organizations can systematically evaluate their performance from the customers view point and the
association between the perceived service quality and the other major organizational outcomes and this
has encouraged the development of the models for determining the service quality (Badri, Abdullah & AlMadani, 2005).

To provide a seamless service to the customer.
To continue and strengthen global network to serve customers travel and

connectivity needs.
Should continue to develop and deploy customer travel innovations.
Must implement customer messaging, promotions and general awareness

Engage communities to help them (customers) better prepare for disaster relief

It is based on Qualitative research with regard to the attitude of the customer.

Sampling area in this airlines survey refers to the range of air passengers in the city

Between the age group 17-45 were chosen as respondents.

The technique used here in this survey is Convenience sampling (or) Deliberate
sampling technique.

Primary data: Questionnaire

(which is based on consumer behavior)

Secondary data: Web information

(which includes literature points)

gender * which airline would you prefer to travel Cross-tabulation
which airline would you prefer to travel



air india

jet airways

spice jet














Male: % of indigo = 18.47%, % of air India = 41.53%, % of jet airways = 30.77%, % of spice
jet = 9.23%
Female: % of indigo = 14.28%, % of air India = 25.71%, % of jet airways = 31.42%, % of
spice jet = 28.57%

Observation or Findings:
gender * considering all other factors as equal, which in-flight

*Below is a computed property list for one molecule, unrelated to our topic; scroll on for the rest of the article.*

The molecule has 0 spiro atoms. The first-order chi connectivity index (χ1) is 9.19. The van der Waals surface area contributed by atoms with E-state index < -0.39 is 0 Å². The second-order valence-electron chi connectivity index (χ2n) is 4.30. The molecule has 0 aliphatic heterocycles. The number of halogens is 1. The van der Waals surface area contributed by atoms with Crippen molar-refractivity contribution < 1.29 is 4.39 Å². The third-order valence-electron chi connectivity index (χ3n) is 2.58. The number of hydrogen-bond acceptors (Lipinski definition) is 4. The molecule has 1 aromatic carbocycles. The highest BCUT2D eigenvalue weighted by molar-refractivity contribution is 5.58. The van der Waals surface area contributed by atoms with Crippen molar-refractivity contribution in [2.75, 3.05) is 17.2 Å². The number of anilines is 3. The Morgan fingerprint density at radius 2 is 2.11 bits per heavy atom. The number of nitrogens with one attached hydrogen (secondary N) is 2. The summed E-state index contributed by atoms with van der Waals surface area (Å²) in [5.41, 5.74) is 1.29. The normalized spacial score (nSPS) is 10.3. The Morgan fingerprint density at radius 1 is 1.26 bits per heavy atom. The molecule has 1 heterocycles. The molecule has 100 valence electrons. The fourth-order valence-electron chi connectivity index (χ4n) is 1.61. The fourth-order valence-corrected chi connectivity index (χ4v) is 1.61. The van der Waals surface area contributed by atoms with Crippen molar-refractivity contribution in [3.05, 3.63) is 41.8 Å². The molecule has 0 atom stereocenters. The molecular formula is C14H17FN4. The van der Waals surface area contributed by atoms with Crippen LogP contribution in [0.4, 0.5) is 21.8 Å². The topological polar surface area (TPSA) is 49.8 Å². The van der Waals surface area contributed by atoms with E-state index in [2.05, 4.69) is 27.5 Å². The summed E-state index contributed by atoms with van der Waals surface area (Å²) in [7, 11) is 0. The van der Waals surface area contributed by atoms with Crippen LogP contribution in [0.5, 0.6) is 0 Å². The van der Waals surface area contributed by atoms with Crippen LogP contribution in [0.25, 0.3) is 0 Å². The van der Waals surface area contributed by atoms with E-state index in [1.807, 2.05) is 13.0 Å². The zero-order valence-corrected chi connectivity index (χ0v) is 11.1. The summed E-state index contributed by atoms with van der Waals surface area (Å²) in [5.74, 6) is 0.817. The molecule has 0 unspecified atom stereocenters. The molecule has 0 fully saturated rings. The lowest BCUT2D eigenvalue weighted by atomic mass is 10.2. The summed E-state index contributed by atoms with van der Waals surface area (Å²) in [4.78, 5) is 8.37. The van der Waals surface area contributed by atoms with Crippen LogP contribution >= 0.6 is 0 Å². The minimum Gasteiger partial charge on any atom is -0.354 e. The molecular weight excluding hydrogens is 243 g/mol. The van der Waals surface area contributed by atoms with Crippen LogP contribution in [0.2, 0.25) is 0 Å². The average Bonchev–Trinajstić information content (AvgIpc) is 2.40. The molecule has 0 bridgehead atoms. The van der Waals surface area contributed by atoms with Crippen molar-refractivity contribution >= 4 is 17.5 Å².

communication facility is more important to you ; in-flight mobile
telephone or broadband internet access Cross-tabulation
considering all other factors as
equal, which in-flight
communication facility is more
important to you ; in-flight mobile
telephone or broadband internet
in flight mobile


internet access













In the above table we can see that 15 and 13 number of male and female are interested in
the in flight mobile facility and 50 and 22 male and female have chosen the broadband
internet access.

By doing this survey, we realized that the Air India has got
the highest preference among the customers. We also
found out that most of the people travel only once a year
through airways. We even found out that people prefer
travelling through air regardless of the price.
Case study between Al Etihad and emirates marketing Essay
1. Zeppel, Heather, and Narelle Beaumont. "Assessing motivations for carbon offsetting by
environmentally certified tourism enterprises." Anatolia 24.3 (2013): 297-318.
2. "The impact of service quality and service innovation on technology acceptance model." (2011).
3. "The impact of service quality and service innovation on technology acceptance model." (2011).
4. Local heroes: How local stores and restaurants are gaining presence
at airports
5. 3 biggest challenges facing the global aviation industry

6. Goldstein, Susan Meyer, et al. "The service concept: the missing link in service design
research?." Journal of Operations management 20.2 (2002): 121-134.